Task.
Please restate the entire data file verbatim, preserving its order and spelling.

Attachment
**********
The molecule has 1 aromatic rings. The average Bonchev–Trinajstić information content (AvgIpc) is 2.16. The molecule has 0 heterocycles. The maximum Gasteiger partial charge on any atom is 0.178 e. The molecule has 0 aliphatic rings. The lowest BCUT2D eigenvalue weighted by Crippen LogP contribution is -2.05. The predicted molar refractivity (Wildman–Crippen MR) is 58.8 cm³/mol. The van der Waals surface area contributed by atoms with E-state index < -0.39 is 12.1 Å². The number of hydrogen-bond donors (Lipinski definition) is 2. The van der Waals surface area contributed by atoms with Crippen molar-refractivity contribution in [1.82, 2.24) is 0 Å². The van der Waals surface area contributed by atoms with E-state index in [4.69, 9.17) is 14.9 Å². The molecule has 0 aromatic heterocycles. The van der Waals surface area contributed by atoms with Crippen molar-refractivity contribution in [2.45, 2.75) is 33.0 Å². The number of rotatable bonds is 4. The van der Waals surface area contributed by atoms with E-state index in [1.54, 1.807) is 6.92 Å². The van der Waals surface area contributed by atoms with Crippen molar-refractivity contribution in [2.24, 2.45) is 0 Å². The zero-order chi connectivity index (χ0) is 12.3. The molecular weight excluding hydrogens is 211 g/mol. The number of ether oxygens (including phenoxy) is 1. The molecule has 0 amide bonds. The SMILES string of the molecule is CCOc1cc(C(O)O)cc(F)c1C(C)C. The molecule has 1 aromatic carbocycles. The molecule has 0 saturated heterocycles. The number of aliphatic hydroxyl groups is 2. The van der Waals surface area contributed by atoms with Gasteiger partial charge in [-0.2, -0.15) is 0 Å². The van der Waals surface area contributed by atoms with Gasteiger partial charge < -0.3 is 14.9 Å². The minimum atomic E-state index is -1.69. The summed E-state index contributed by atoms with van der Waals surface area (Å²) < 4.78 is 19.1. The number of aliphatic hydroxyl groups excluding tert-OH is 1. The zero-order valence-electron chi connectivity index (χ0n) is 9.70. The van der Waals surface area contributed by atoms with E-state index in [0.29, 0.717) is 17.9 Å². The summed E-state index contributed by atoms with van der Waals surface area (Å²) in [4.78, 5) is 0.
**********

The molecule has 1 aromatic rings. The average Bonchev–Trinajstić information content (AvgIpc) is 2.16. The molecule has 0 heterocycles. The maximum Gasteiger partial charge on any atom is 0.178 e. The molecule has 0 aliphatic rings. The lowest BCUT2D eigenvalue weighted by Crippen LogP contribution is -2.05. The predicted molar refractivity (Wildman–Crippen MR) is 58.8 cm³/mol. The van der Waals surface area contributed by atoms with E-state index < -0.39 is 12.1 Å². The number of hydrogen-bond donors (Lipinski definition) is 2. The van der Waals surface area contributed by atoms with Crippen molar-refractivity contribution in [1.82, 2.24) is 0 Å². The van der Waals surface area contributed by atoms with E-state index in [4.69, 9.17) is 14.9 Å². The molecule has 0 aromatic heterocycles. The van der Waals surface area contributed by atoms with Crippen molar-refractivity contribution in [2.45, 2.75) is 33.0 Å². The number of rotatable bonds is 4. The van der Waals surface area contributed by atoms with E-state index in [1.54, 1.807) is 6.92 Å². The van der Waals surface area contributed by atoms with Crippen molar-refractivity contribution in [2.24, 2.45) is 0 Å². The zero-order chi connectivity index (χ0) is 12.3. The molecular weight excluding hydrogens is 211 g/mol. The number of ether oxygens (including phenoxy) is 1. The molecule has 0 amide bonds. The SMILES string of the molecule is CCOc1cc(C(O)O)cc(F)c1C(C)C. The molecule has 1 aromatic carbocycles. The molecule has 0 saturated heterocycles. The number of aliphatic hydroxyl groups is 2. The van der Waals surface area contributed by atoms with Gasteiger partial charge in [-0.2, -0.15) is 0 Å². The van der Waals surface area contributed by atoms with Gasteiger partial charge < -0.3 is 14.9 Å². The minimum atomic E-state index is -1.69. The summed E-state index contributed by atoms with van der Waals surface area (Å²) < 4.78 is 19.1. The number of aliphatic hydroxyl groups excluding tert-OH is 1. The zero-order valence-electron chi connectivity index (χ0n) is 9.70. The van der Waals surface area contributed by atoms with E-state index in [0.29, 0.717) is 17.9 Å². The summed E-state index contributed by atoms with van der Waals surface area (Å²) in [4.78, 5) is 0.